• “This primary event facility is an air-supported dome structure, intended to be a ‘temporary television broadcasting studio and live audience performance venue.’ This is NOT a permanent ‘bricks & mortar’ traditional building facility, and is intended to be deflated & removed at some future date with minimal impact to the campus landscape.”
  • “This structure is designed for 140 mph wind speed zone. All fabric air-supported structures cannot meet windborne debris projectile resistance. The building must be deflated for all category 4 and 5 hurricanes.”
  • In response to the questions: “Where will the extraordinarily large inflatable membrane structure be stored?” and how would it be deflated and removed “in a timely fashion for category 4 and 5 hurricanes?” the college replied: “This will be the responsibility of the tenant. … We will request a Hurricane Emergency Deflation & Storage Plan.”
  • As to noise and light concerns from neighbors: “With 120,000 SF (square feet) of enclosed dome space occupied by 1,500 patrons maximum for a 2-hour ‘golf sports’ performance, it is our opinion that noise will not be a factor.” And, “The dome fabric is ‘opaque,’ no light will be emitted from the exterior surface.”
  • To questions about backup power, the college said it would take 10 seconds to switch from primary to generator power and the generators would be on an Automatic Transfer Switch, or ATS. Additionally, the air-conditioning system would be backed by two natural gas emergency generators. 
  • As for traffic, the college said: “There will be minimal ‘patron’ traffic entering directly off of RCA Boulevard. All patrons will be directed to the west Campus Drive entry at the roundabout.” And “The campus RCA South entrance will be used during events only for players, staff, broadcast technical staff and food service vendors.”
TGL golf arena
The TGL arena under sunnier skies on Oct. 18. (Joel Engelhardt photo)

From graduation to debates

As for how PBSC would take advantage of the rent-free lease, the college provided this list to the city: 

  • Annual fall and spring convocations for faculty.
  • Campus-wide Professional Development Day spring and fall for all campus staff and faculty.
  • Vocational graduation events, spring & fall for medical, criminal justice and Fire Academy programs.
  • Potential state and national political debates and events.
  • Business, sports and political speakers for both the campus as well as the PBG community.
  • Student sponsored events and rallies, typically one each semester.
  • Instructional programs for both vocational and non-vocational classes, including guest speakers.
  • Hosting college & intercollegiate E-sports ‘gaming’ events.
  • Hosting & broadcasting MOOCs — Massive Open On-line Courses of instructional study.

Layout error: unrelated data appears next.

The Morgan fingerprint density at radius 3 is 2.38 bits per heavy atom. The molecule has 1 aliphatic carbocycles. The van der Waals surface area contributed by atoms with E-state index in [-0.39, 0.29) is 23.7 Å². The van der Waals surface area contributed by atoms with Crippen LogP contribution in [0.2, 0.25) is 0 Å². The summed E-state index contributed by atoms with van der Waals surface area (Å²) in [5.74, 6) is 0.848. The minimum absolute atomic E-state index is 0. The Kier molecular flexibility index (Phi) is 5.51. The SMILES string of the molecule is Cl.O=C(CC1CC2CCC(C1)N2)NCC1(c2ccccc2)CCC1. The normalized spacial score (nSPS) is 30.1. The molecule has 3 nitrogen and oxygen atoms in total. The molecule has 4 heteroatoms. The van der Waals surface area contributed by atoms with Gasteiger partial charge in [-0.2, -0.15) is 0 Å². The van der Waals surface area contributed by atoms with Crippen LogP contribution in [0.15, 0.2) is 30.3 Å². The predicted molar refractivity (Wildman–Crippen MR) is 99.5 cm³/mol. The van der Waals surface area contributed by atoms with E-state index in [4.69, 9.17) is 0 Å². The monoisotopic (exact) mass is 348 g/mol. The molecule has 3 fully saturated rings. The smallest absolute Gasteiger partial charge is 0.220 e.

• Hosting & broadcasting ‘TED Talks.’

Thirty PBSC construction trade students toured the construction site earlier this month, getting a hands-on introduction to air handlers and airlocks, the college said. Students are applying for paid internships in eight areas and the college is forging a sports marketing track.

“TMRW Sports is bringing an incredible opportunity that’s going to benefit the students for years to come,” PBSC spokeswoman Angela Harrington said. 

With its emphasis on technology and broadcasting, it takes an underused ball field and turns it into an unprecedented marketing and educational opportunity, she said.

“This,” she said, “isn’t your grandparents’, or great grandparents’, community college.”

Joel’s former Palm Beach Post colleague Christine Stapleton has filed three stories this week on PBSC’s golf deal, as well as the collapse. Here is Thursday’s Part 2.

Don’t miss: Wetlands in peril: County in bidding war for Pal-Mar preserves


© 2023 Joel Engelhardt. All rights reserved.

Author: Joel Engelhardt

Joel Engelhardt is an award-winning newspaper reporter and editor based in Palm Beach Gardens. He spent more than 40 years in the newspaper business, including 28 years at The Palm Beach Post. As a reporter, he covered countywide growth, the 2000 election and the birth of Cityplace in West Palm Beach. As an editor, he oversaw probes into the opioid scourge, private prisons, police-involved shootings and more. For seven years, he worked on the paper’s editorial board. Joel left The Post in December 2020. He and his wife, Donna, have lived together in Palm Beach Gardens since 1992.

3 thoughts on “Tiger Woods’ golf canopy shredded after power loss, high winds”

  1. There is a conflict in your story. In the beginning it says “Once deflated, the canopy became fodder for the pounding of persistent rains and 50 mph wind gusts. It now lies ripped to shreds, exposing support beams on the far-from-finished site.”
    Near the end of the story it says “This structure is designed for 140 mph wind speed zone. All fabric air-supported structures cannot meet windborne debris projectile resistance. The building must be deflated for all category 4 and 5 hurricanes.”
    Residential homes must meet hurricane building codes. How did a fabric structure get approval from the building dept?

    1. Very interesting point: My understanding that when fully inflated, the dome resists high winds up to 140 mph. But it got torn up after it deflated and had no wind resistance. The hurricane plan called for not only deflating the canopy but removing it. And of course a main point in the story was that they chose that site knowing full well the city would not have the authority to approve it or inspect it. All approvals would have come from Palm Beach State College and they apparently did not contemplate a deflated dome hit by high winds.